"Investing in food is investing in each other," believes Nick Wiseman, co-founder of Little Sesame, a restaurant in Washington, DC. The story of how they transformed their business model in the face of the pandemic and how their delicious hummus wound up in your 4P Produce Bag is inspiring; and it demonstrates the resilience of a local food system and the power of community.
Little Sesame is a fast-casual shop, serving fresh, veggie-centric Middle Eastern-inspired fare, including seasonal small plates, hummus bowls, pita sandwiches, and plant-based soft serve. Nick founded Little Sesame in 2016 with cousin David Wiseman and chef/partner Ronen Tenne in the 500 square foot basement of their former deli DGS, drawing on their combined culinary backgrounds, shared experiences in travel, and mutual love of good food.
Nick is a 3rd generation DC native who began cooking at fifteen years old. Later, while cooking in New York City, he met Ronen. Nick and Dave have been partnered in the restaurant business for over ten years, building relationships with farmers to source menu ingredients, including their Organic Kabuli chickpeas grown exclusively for them by farmer Casey Bailey from his 5000 acre family farm in Fort Benton, MT. Ronen is from Tivon, Israel, where memories of the markets drew him to cook and create his interpretation of foods from the Silk Route region.
They aim to build community around their restaurants, and have built a devoted following around their unique menu and what The Washington Post calls the best hummus in DC - and their signature hummus became the perfect accompaniment to our Produce Tote veggies. Creamy and craveable with just the right amount of spice, it's certainly a 4P Foods favorite!
Their menu offers many vegetarian and vegan options, featuring exciting flavors like za'atar and sumac alongside oat milk-based soft serve and tahini sesame paste. It's a delicious way to eat healthy while supporting sustainable practices.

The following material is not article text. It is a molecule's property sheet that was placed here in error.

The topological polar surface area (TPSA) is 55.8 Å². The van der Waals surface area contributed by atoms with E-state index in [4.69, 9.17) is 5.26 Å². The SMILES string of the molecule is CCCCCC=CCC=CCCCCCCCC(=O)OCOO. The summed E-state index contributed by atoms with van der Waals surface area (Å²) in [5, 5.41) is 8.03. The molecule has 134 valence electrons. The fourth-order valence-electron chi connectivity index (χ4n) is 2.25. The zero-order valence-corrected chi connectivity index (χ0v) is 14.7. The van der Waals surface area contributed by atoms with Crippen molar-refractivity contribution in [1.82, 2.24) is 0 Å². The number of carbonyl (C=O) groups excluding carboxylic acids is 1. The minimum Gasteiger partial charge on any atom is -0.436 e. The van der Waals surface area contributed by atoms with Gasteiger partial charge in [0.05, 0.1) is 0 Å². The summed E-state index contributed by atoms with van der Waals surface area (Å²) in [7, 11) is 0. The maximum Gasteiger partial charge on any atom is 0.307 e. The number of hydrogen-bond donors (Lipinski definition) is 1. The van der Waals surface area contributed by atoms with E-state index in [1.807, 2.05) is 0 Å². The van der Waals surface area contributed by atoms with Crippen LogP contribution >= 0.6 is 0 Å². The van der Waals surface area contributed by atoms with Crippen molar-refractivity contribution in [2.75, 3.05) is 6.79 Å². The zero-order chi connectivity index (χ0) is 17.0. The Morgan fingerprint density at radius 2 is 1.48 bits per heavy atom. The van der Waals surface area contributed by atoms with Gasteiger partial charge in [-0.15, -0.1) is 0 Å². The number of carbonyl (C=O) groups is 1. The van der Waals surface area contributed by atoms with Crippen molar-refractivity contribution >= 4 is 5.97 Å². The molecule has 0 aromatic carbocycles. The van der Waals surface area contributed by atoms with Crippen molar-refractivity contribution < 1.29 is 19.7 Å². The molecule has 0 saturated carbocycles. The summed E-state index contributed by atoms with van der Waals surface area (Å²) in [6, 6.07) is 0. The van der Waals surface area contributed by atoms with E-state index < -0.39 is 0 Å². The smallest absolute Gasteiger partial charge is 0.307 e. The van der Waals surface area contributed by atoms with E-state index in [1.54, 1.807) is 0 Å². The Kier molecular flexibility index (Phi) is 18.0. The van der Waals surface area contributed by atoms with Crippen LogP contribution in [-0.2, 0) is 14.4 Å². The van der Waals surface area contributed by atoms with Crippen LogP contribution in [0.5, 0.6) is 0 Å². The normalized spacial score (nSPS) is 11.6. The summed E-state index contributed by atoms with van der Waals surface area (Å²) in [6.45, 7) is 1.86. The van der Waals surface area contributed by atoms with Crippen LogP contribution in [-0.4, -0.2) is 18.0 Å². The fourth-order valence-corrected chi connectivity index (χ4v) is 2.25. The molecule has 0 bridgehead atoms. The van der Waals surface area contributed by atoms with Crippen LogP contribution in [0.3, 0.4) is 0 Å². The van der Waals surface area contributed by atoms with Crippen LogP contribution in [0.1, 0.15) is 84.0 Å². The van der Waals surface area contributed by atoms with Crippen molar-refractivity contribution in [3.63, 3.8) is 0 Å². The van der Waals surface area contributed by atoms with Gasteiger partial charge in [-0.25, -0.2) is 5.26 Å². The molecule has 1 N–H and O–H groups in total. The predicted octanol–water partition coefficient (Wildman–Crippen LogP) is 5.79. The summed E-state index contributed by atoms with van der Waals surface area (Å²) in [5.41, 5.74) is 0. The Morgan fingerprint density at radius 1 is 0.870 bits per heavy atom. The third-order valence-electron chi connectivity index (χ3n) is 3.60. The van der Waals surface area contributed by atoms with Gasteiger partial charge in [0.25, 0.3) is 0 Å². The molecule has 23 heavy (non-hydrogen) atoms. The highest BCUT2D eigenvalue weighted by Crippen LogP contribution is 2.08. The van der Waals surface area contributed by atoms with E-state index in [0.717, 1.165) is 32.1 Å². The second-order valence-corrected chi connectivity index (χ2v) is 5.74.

In addition to their restaurants, the Little Sesame team also started the Little Seedlings program (, an annual fellowship to support young farmers and helping them to grow their infrastructure with grants offered in conjunction with the National Young Farmers Coalition.
As the city began to feel the effects of the pandemic, Little Sesame, like many other neighborhood eateries, were faced with shut-downs (The hospitality industry shed almost half a million jobs in March 2020). Nick and his team decided that they would change their business model in the light of the economic crises and school closings that underscored DC's food insecurity.
Little Sesame launched Meals for the City, turning their commercial kitchens into community kitchens, preparing meals for D.C’s Ward 7 neighbors who have been most deeply impacted by the COVID-19 pandemic. In partnership with locally-based nonprofits, including World Central Kitchen, they served 75,000 meals from their Chinatown location by the time the initiative ended in early fall 2020.
Little Sesame Golden Triangle location is currently open for pick up and delivery. Learn more & follow along their adventures: @eatlittlesesame
Cover photo by Anna Meyer Photo for Little Sesame.